• Hembree WC
      • Cohen-Kettenis PT
      • Gooren L
      • et al.
      Endocrine Treatment of Gender-Dysphoric/Gender-Incongruent Persons: An Endocrine Society Clinical Practice Guideline.
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      Therefore, facial and voice surgery should be deemed medically necessary for the treatment of gender dysphoria. Numerous professional medical associations and the WPATH have called for insurances to cover all aspects of transgender care.

      Barriers to Accessing Care

      Despite the work being done to improve access to transgender care, several notable barriers still exist and are deeply rooted in systemic biases. Socioeconomic status, race, education level, geographic location, and insurance status are a few of the challenges that prevent TGD persons from accessing the care they need.
      • Safer JD
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      Care of the Transgender Patient.
      The social stigma surrounding the TGD community has caused higher rates of discrimination, violence, suicide, and high-risk behaviors in the community.
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      Socioeconomic Status

      Socioeconomic status impacts access to care. This is a particular problem for the TGD community, as there are limited capable providers and resources in a given region, especially in rural regions.
      • Whitehead J
      • Shaver J
      • Stephenson R.
      Outness, Stigma, and Primary Health Care Utilization among Rural LGBT Populations.
      Studies have shown that TGD persons earning less than $50,000 are at higher risk of healthcare access denial than those who make more than $100,000. Similarly, higher education also improves access to medical care and an improved chance at avoiding healthcare restrictions.
      • Kattari SK
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      • Kinney MK.
      Intersecting Experiences of Healthcare Denials Among Transgender and Nonbinary Patients.

      Discrimination and Racism

      Social discrimination contributes to increased impediments in accessing healthcare. Studies have shown higher rates of unemployment in the TGD community, potentially due to workplace discrimination because of social stigma, which contributes to housing insecurity.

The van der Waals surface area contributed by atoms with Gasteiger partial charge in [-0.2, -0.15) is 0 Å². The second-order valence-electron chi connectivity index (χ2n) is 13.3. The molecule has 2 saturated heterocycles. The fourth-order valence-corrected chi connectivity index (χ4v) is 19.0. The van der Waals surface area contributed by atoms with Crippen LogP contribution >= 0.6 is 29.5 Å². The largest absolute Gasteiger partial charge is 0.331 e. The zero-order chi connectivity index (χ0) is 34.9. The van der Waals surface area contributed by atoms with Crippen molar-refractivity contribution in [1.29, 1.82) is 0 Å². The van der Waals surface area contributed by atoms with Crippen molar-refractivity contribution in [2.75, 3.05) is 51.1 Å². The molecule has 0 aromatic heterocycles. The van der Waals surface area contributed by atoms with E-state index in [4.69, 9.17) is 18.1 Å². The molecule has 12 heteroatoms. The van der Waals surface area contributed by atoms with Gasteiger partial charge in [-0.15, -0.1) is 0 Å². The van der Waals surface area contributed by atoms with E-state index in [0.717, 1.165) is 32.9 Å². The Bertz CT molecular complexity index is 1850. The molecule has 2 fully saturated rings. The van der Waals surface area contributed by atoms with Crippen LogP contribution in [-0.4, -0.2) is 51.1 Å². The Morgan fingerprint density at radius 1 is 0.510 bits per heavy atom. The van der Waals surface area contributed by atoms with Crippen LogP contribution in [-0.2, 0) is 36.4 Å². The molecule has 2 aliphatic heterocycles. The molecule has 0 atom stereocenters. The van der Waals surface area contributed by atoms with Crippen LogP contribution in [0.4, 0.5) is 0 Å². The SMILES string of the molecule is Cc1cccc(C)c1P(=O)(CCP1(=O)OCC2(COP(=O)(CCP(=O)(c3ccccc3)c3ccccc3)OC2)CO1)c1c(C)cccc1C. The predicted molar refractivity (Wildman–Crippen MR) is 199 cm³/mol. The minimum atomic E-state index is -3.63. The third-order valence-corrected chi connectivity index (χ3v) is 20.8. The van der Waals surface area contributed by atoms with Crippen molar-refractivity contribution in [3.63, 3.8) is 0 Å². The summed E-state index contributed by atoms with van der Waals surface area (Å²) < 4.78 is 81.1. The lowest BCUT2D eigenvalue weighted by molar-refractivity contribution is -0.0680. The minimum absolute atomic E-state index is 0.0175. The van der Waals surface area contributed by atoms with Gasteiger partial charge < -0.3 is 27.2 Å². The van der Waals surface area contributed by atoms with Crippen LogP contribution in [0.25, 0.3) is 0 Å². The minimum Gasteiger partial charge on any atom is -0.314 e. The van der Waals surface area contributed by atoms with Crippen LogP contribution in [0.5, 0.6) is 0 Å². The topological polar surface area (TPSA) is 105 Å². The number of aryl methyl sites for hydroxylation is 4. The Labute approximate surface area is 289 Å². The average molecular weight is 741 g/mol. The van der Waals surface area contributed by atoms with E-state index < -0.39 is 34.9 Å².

• Rowe D
      • Ng YC
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      Addressing transgender patients’ barriers to access care.
      Lack of support from peers and family during transition also contributes to poorer mental health among the TGD community, leading to depression, anxiety, and suicidal ideations.
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      Health Care Utilization, Barriers to Care, and Hormone Usage Among Male-to-Female Transgender Persons in New York City.
      Research indicates those with stronger social support are 82% less likely to engage in self harm.
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      Addressing transgender patients’ barriers to access care.
      In addition to discrimination against TGD persons, racism against those who are both TGD and an ethnic minority represents the overlapping and amplification of biases and the raising of barriers. Studies have established that minorities experience inferior healthcare due to healthcare disparities and systemic biases associated with race. Clinician biases and racism, whether conscious or unconscious, can ultimately result in patient mistrust of the medical system, especially in the case of TGD patients.
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      • et al.